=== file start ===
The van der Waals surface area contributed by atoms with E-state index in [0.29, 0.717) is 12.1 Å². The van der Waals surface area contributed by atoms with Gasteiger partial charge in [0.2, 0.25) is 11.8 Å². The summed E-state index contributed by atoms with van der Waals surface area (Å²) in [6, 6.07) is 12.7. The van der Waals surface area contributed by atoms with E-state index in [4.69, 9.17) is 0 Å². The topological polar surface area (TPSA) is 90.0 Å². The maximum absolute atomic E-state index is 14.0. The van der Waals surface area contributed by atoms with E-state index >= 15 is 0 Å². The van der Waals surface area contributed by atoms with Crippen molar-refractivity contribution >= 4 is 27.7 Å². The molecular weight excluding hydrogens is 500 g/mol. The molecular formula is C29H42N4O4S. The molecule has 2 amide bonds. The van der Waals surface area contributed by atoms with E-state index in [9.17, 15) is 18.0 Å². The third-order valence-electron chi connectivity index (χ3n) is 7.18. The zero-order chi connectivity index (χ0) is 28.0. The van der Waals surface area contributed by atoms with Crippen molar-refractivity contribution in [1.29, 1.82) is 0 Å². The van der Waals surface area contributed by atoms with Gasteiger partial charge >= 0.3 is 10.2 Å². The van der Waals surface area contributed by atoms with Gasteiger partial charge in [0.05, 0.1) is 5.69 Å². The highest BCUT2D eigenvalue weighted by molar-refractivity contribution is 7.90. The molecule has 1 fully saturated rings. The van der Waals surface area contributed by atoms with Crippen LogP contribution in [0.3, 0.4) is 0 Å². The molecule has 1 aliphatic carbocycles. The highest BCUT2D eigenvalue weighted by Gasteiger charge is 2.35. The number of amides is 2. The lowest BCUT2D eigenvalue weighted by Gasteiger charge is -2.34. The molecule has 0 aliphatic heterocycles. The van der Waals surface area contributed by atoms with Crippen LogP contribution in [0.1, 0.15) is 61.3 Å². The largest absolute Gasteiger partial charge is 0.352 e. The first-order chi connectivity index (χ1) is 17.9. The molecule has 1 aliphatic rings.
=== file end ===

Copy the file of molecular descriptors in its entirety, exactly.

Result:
The van der Waals surface area contributed by atoms with E-state index in [0.29, 0.717) is 12.1 Å². The van der Waals surface area contributed by atoms with Gasteiger partial charge in [0.2, 0.25) is 11.8 Å². The summed E-state index contributed by atoms with van der Waals surface area (Å²) in [6, 6.07) is 12.7. The van der Waals surface area contributed by atoms with E-state index in [4.69, 9.17) is 0 Å². The topological polar surface area (TPSA) is 90.0 Å². The maximum absolute atomic E-state index is 14.0. The van der Waals surface area contributed by atoms with E-state index >= 15 is 0 Å². The van der Waals surface area contributed by atoms with Crippen molar-refractivity contribution >= 4 is 27.7 Å². The molecular weight excluding hydrogens is 500 g/mol. The molecular formula is C29H42N4O4S. The molecule has 2 amide bonds. The van der Waals surface area contributed by atoms with E-state index in [9.17, 15) is 18.0 Å². The third-order valence-electron chi connectivity index (χ3n) is 7.18. The zero-order chi connectivity index (χ0) is 28.0. The van der Waals surface area contributed by atoms with Crippen molar-refractivity contribution in [1.29, 1.82) is 0 Å². The van der Waals surface area contributed by atoms with Gasteiger partial charge >= 0.3 is 10.2 Å². The van der Waals surface area contributed by atoms with Gasteiger partial charge in [0.05, 0.1) is 5.69 Å². The highest BCUT2D eigenvalue weighted by molar-refractivity contribution is 7.90. The molecule has 1 fully saturated rings. The van der Waals surface area contributed by atoms with Crippen LogP contribution in [0.3, 0.4) is 0 Å². The molecule has 1 aliphatic carbocycles. The highest BCUT2D eigenvalue weighted by Gasteiger charge is 2.35. The number of amides is 2. The lowest BCUT2D eigenvalue weighted by Gasteiger charge is -2.34. The molecule has 0 aliphatic heterocycles. The van der Waals surface area contributed by atoms with Crippen LogP contribution in [0.1, 0.15) is 61.3 Å². The largest absolute Gasteiger partial charge is 0.352 e. The first-order chi connectivity index (χ1) is 17.9. The molecule has 1 aliphatic rings.